Artificial Intelligence (AI) was all the rage in the 1980s. Specifically, companies invested heavily to build expert systems — AI applications that captured the knowledge of acknowledged human experts and made it available to solve narrowly defined types of problems. Thus, expert systems were created to configure complex computer systems and to detect likely credit card fraud. This earlier round of AI was triggered by a series of successful academic expert applications created at Stanford University. One was called Dendral. Dendral
Most technologists have some basic understanding of quantum computing. Quantum bits are represented by qubits, and information isn’t simply a zero or one, it can be both at the same time, representing much more information. A quantum effect known as entanglement linking two particles allows instantaneous communication.
Nella Ludlow, Ph.D., columnist, is an entrepreneur, research scientist, professor, CEO, and inventor. Dr. Ludlow has a broad range of experience from academia, to technical leadership of research companies, to being CEO of three companies, one of which she took public on the NYSE. Following an honorable retirement from the US Air Force after 16 years as a pilot and researcher, and being decorated for her involvement in the Gulf War and Operation Restore Hope Somalia, Dr.
We would not be comfortable giving emotionally impaired people real-time decision-making authority over our family members’ health, our life savings, our cars or our missile defense systems. Yet we are hurtling in that direction with today’s emotionally impaired AIs.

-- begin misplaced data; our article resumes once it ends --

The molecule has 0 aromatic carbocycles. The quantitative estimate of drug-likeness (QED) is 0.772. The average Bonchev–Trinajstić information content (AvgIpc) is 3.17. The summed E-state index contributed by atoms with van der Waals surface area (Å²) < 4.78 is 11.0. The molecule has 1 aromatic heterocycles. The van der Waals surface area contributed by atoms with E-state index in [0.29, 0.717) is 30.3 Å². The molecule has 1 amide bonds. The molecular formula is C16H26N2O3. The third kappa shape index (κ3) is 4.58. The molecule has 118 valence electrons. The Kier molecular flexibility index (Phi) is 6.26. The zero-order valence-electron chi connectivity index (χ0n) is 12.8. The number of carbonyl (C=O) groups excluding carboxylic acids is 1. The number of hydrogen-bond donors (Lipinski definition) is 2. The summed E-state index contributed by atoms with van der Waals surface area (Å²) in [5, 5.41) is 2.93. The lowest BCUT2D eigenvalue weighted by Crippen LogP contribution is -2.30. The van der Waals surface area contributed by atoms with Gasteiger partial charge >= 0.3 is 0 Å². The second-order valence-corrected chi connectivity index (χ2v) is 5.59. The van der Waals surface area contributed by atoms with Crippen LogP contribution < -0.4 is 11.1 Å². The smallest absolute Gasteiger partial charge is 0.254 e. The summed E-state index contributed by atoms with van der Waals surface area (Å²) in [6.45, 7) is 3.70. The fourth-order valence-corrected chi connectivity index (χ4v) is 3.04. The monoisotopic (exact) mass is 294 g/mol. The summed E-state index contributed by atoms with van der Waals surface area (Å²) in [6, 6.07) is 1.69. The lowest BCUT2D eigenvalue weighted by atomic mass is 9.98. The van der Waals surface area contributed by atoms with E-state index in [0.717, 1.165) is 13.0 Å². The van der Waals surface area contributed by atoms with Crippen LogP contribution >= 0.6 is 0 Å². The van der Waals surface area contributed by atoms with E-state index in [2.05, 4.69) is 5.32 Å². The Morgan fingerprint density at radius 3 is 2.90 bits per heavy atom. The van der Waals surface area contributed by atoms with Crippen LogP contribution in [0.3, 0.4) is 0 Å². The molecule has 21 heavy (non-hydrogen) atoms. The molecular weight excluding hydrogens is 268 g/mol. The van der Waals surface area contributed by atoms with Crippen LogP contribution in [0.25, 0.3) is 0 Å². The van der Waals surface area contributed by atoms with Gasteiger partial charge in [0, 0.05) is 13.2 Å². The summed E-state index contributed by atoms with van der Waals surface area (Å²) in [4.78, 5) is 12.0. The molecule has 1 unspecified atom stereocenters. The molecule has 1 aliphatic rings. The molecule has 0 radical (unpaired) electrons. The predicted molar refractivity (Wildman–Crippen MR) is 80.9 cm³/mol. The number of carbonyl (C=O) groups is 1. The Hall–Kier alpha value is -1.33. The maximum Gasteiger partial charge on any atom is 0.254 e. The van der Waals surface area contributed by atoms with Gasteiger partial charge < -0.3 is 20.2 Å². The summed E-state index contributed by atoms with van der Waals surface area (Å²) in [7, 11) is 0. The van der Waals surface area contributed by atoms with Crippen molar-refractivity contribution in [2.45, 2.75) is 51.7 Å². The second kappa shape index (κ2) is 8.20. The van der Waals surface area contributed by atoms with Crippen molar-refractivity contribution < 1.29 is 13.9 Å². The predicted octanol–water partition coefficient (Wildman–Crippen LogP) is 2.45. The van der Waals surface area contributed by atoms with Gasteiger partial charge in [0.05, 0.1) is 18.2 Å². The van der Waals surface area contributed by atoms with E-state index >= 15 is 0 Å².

If we zoom out of the mundane and take a bird’s eye view on life, it is simple. We are born, we grow, we reproduce, we take care of our young while gradually declining, and then we die of a long and terrible or short and not so terrible disease. The millions of years of evolution polished us to accept this paradigm, and the inability to change had made us content with the situation.
Dr. Yelena Yesha is a Distinguished University Professor in the Computer Sciences and Electrical Engineering Department at the University of Maryland, Baltimore County (UMBC). Her curriculum vitae stretches over a mile, detailing her accomplishments in technology in the last 25 years.
I am a major sci-fi fan. Well, at least I thought I was until I went to my first Star Trek convention in my 20s and realized that I was in the minority of people who did not speak Klingon or know episode numbers, titles or dates.
Kathleen Walch is Co-Founder and Senior Analyst at Cognilytica